I felt attacked by my colleague, although I wasn’t surprised. When I thought about all I had to overcome to get to that point in my career, the academic gains my students made, and my classroom management skills, that comment felt like a slap, no, a spit in the face.
I had to bottle up my anger. Bottling your anger does not mean ignoring your feelings. I explained what I had done in my career and what I was doing at that school. Then, the person started cursing at me and explaining how she was better than me. She told me that I should not have been hired. Since I saw that the conversation was going nowhere, I got up to leave. As I exited, I sternly explained how I should not be treated like this and how she should not talk to me like that. This is the only part of the conversation the principal heard.
Up until that point, I had a great relationship with the principal. I had no worries. I expected to share what I was reacting to and for the principal to respond. Instead, I received a documented verbal reprimand for unprofessionalism. The principal said my report of what was said to me before my stern response was hearsay and a consequence could not be given to the other person. What I could not get past then and even today was why did I receive a consequence?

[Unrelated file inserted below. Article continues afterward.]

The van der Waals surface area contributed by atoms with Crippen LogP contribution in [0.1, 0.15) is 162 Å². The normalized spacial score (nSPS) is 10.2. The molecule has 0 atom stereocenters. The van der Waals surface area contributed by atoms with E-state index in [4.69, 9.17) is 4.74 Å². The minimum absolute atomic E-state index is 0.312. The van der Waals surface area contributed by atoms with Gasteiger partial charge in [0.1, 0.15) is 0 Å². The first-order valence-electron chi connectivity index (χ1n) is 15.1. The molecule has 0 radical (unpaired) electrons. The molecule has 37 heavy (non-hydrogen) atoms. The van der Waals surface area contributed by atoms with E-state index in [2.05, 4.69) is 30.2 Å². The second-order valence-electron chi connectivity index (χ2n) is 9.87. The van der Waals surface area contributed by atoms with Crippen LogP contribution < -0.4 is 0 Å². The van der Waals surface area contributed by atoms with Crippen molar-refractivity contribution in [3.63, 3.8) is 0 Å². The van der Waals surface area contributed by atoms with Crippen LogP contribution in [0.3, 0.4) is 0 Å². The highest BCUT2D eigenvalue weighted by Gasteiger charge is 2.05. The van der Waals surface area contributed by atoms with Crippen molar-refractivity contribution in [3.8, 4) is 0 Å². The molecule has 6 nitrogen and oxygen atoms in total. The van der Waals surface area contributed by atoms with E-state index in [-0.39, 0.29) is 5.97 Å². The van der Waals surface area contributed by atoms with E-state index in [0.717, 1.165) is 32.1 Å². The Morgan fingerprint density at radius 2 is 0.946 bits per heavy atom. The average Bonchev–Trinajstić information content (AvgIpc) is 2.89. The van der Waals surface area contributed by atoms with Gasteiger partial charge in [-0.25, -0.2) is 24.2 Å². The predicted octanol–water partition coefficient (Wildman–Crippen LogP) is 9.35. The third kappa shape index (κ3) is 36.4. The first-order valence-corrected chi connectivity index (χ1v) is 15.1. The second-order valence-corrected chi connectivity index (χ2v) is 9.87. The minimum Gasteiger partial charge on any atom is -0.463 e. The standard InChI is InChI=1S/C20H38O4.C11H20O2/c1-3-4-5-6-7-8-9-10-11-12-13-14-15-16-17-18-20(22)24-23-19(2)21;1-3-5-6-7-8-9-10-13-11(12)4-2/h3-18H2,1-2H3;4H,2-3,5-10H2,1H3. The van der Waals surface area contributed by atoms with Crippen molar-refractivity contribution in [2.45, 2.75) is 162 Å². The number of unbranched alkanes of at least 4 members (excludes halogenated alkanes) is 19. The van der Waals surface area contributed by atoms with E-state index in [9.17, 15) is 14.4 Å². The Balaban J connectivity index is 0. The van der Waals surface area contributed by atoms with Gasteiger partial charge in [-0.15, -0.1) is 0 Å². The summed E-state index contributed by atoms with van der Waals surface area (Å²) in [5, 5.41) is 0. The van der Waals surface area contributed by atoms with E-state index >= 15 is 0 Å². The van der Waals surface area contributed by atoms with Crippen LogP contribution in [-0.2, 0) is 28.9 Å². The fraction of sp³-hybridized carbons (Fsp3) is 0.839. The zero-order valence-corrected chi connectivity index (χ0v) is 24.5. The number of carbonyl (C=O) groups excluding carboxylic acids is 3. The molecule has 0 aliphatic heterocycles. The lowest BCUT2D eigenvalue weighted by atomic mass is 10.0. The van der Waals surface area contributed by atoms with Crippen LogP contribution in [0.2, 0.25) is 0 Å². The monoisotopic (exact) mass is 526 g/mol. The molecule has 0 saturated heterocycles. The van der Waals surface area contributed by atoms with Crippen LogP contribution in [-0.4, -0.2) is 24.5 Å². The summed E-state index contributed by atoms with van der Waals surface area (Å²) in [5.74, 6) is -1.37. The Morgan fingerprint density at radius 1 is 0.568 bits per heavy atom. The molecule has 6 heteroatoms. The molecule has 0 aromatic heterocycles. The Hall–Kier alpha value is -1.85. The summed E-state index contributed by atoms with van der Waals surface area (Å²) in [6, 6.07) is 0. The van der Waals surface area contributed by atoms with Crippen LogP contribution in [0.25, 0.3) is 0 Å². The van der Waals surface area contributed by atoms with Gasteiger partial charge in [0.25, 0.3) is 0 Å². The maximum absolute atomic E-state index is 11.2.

Some of my Twitter pals expressed surprise that I did not do more than talk. Patrick Jones, Senior Director of School Innovation for the Mind Trust, said, “Whew — since that person is probably still above the earth, I’d say you handled it as professional as humanly possible.” Education advocate, Lynnell Mickelsen, chimed in and said, “Oh my God. The fact that she is still alive is a testimony to your self-control.” Think about it. What choice did I have? If I would have allowed my anger to explode into physical contact I could have found myself convicted of assault, fired, and unhirable in the education sector. I had to choke down my anger, maintain self-control, and respond in the calmest way I knew how. I didn’t curse, and I didn’t yell. I even kept physical distance between us, so my proximately could not have been perceived as intimidation although I’m 5’2’’ and weigh about 120 pounds.